Tuesday, November 1, 2016
Asia - Concern grows about Zika spreading in Asia
A worker sprays for mosquitoes at a factory in Kuala Lumpur on Sept. 3. © AP
Concern is growing in Asia about the spread of the Zika virus, with a recent outbreak in Singapore followed by cases in Malaysia, the Philippines, Thailand and Vietnam.
There is no vaccine or treatment for the virus, which usually causes only mild fever, rashes and red eyes in infected adults but can lead to a birth defect called microcephaly if a pregnant woman is infected.
The spread of Zika in Latin America has led to about 1,800 cases of microcephaly and resulted in several prominent athletes refusing to participate in the recent Olympic Games held in Brazil. In February, the World Health Organization declared Zika, which can be spread sexually but is mostly mosquito-borne, a global public health emergency.
In Asia, the threat of the virus spreading around the region is causing concern for hundreds of millions of people already on guard against dengue, malaria and other conditions spread by the same mosquitoes that carry Zika. With almost 300 Zika cases reported in recent weeks in Singapore, a trade hub and city-state that is home to significant migrant worker populations from across Asia, the fear is that Zika will spread rapidly throughout the densely populated region.
On Monday, the Philippine Health Department confirmed the first case in the country that did not involve someone who had traveled abroad. The five previous cases in the Philippines involved foreigners who traveled to the country from affected areas. Malaysia, which shares a land border with Singapore, has reported three cases of locally transmitted Zika.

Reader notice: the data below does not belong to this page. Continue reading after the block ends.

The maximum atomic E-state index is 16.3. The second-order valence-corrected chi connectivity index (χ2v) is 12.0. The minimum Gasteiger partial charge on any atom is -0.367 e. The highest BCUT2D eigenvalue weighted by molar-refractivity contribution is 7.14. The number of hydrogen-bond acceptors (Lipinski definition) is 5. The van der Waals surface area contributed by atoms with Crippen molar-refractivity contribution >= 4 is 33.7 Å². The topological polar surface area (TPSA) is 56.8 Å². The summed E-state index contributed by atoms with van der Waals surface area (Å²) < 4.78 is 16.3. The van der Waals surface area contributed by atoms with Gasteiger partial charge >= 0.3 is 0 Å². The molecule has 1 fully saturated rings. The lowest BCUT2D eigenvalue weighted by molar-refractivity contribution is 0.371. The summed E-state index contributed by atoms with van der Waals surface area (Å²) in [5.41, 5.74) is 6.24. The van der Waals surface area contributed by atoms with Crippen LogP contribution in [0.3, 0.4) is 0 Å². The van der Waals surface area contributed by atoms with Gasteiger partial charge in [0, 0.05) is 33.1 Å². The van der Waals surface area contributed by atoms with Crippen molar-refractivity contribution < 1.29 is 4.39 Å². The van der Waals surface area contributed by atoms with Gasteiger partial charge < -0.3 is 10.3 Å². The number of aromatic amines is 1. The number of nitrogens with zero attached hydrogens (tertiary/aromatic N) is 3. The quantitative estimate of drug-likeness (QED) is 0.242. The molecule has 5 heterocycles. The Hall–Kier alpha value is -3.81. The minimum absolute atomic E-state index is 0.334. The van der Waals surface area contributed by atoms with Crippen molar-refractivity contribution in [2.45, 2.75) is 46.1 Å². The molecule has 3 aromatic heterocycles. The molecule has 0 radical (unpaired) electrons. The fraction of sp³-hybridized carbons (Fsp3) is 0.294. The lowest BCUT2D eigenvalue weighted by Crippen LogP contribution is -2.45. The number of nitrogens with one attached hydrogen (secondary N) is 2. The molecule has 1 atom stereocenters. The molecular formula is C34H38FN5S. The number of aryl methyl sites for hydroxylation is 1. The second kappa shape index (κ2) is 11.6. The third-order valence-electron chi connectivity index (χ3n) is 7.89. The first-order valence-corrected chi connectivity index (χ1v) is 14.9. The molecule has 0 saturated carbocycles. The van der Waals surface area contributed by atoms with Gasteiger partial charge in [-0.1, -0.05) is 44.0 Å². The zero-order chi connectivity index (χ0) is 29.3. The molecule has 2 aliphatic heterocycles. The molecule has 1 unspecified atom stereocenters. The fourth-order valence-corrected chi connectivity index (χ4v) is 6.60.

Indonesia, by far the biggest country in Southeast Asia, has not yet reported any cases. However, Oscar Primadi, a spokesman for Indonesia's health ministry, said airports and seaports are screening arrivals from affected countries.
"We've installed thermal scanners at airports and seaports through which passengers from these countries commonly enter Indonesia -- such as the airports in Jakarta, Denpasar and Surabaya, as well as the port in Batam," Primadi told the Nikkei Asian Review. Batam, an Indonesian island close to Singapore, has a ferry link to the city-state.
Thailand's official figures have not been updated since June but nonetheless show 97 cases of Zika infection so far this year. Several sources told the Nikkei Asian Review that the number has increased since June. Vichan Pawan, director of the health ministry's department for disease control, said at least 20 new cases have been confirmed in the past week.
Two pregnant women in Thailand have contracted Zika. One of them has given birth, with the baby showing no ill effects.
A 30-year-old office worker in Bangkok, who asked not to be named, said she is concerned about Zika but does not want to delay starting a family. "I am worried, because a developed country like Singapore is seeing a spread of the virus, so it seems unlikely that Thailand will be so safe," she said. "But this won't change my plans to hopefully get pregnant next year."
Pregnant women at risk
Pregnant women are described by experts as "the most important risk group" for Zika, according to the European Centre for Disease Prevention and Control (ECDC), a European Union agency. "Zika virus infection during pregnancy can be associated with intrauterine central nervous system infection, congenital malformations and fetal death," said Herve Zeller, head of the program for emerging and vector-borne diseases at the ECDC.
Meenakshi Makkar, a 38-year-old New Delhi-based lawyer who is due to deliver in November, prefers to spend most of her time at home nowadays to minimize risk. "I have read about a possible outbreak of Zika," she says. "Already there's a spike in dengue and chikungunya (another mosquito-borne virus) cases, which has left me deeply worried. In the midst of all this, it's so scary to even think of Zika."
Officials say authorities are limited in what they can do to slow the possible spread of Zika.
"We already have a strong network of personnel that are overlooking the situation, and there is not much more the government can do," said Suwannachai Wattanayingcharoen, the deputy permanent secretary at Thailand's health ministry. "The public needs to be aware of keeping their houses clean to keep the mosquitoes away."